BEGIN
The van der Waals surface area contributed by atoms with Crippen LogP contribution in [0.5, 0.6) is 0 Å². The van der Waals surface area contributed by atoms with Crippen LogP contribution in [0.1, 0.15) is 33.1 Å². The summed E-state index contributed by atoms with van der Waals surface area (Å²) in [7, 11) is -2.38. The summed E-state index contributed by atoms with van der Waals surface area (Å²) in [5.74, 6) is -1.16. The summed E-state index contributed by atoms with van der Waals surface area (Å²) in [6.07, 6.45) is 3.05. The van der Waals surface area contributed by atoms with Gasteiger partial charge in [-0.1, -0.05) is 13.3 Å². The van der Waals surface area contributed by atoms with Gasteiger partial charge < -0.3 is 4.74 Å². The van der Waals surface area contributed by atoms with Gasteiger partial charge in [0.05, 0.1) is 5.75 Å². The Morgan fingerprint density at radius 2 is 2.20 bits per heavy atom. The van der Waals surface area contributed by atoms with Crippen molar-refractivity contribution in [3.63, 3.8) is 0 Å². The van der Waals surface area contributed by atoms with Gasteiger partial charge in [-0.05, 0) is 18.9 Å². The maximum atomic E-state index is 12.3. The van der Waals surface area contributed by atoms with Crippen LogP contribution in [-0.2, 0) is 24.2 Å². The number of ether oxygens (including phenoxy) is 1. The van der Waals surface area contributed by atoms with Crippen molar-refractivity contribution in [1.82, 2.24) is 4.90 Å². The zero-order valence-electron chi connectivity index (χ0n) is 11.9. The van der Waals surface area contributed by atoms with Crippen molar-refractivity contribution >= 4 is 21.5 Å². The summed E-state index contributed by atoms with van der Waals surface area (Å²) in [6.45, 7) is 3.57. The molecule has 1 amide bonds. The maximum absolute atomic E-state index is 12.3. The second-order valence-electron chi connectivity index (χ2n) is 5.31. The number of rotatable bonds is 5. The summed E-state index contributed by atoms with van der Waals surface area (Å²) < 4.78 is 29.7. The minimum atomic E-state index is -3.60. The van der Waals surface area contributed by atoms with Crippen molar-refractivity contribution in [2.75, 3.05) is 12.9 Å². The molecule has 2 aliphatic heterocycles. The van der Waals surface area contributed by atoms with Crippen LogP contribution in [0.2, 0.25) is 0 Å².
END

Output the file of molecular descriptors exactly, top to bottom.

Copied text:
The van der Waals surface area contributed by atoms with Crippen LogP contribution in [0.5, 0.6) is 0 Å². The van der Waals surface area contributed by atoms with Crippen LogP contribution in [0.1, 0.15) is 33.1 Å². The summed E-state index contributed by atoms with van der Waals surface area (Å²) in [7, 11) is -2.38. The summed E-state index contributed by atoms with van der Waals surface area (Å²) in [5.74, 6) is -1.16. The summed E-state index contributed by atoms with van der Waals surface area (Å²) in [6.07, 6.45) is 3.05. The van der Waals surface area contributed by atoms with Gasteiger partial charge in [-0.1, -0.05) is 13.3 Å². The van der Waals surface area contributed by atoms with Gasteiger partial charge < -0.3 is 4.74 Å². The van der Waals surface area contributed by atoms with Gasteiger partial charge in [0.05, 0.1) is 5.75 Å². The Morgan fingerprint density at radius 2 is 2.20 bits per heavy atom. The van der Waals surface area contributed by atoms with Crippen molar-refractivity contribution in [3.63, 3.8) is 0 Å². The van der Waals surface area contributed by atoms with Gasteiger partial charge in [-0.05, 0) is 18.9 Å². The maximum atomic E-state index is 12.3. The van der Waals surface area contributed by atoms with Crippen LogP contribution in [-0.2, 0) is 24.2 Å². The number of ether oxygens (including phenoxy) is 1. The van der Waals surface area contributed by atoms with Crippen molar-refractivity contribution in [1.82, 2.24) is 4.90 Å². The zero-order valence-electron chi connectivity index (χ0n) is 11.9. The van der Waals surface area contributed by atoms with Crippen molar-refractivity contribution >= 4 is 21.5 Å². The summed E-state index contributed by atoms with van der Waals surface area (Å²) in [6.45, 7) is 3.57. The molecule has 1 amide bonds. The maximum absolute atomic E-state index is 12.3. The second-order valence-electron chi connectivity index (χ2n) is 5.31. The number of rotatable bonds is 5. The summed E-state index contributed by atoms with van der Waals surface area (Å²) < 4.78 is 29.7. The minimum atomic E-state index is -3.60. The van der Waals surface area contributed by atoms with Crippen molar-refractivity contribution in [2.75, 3.05) is 12.9 Å². The molecule has 2 aliphatic heterocycles. The van der Waals surface area contributed by atoms with Crippen LogP contribution in [0.2, 0.25) is 0 Å².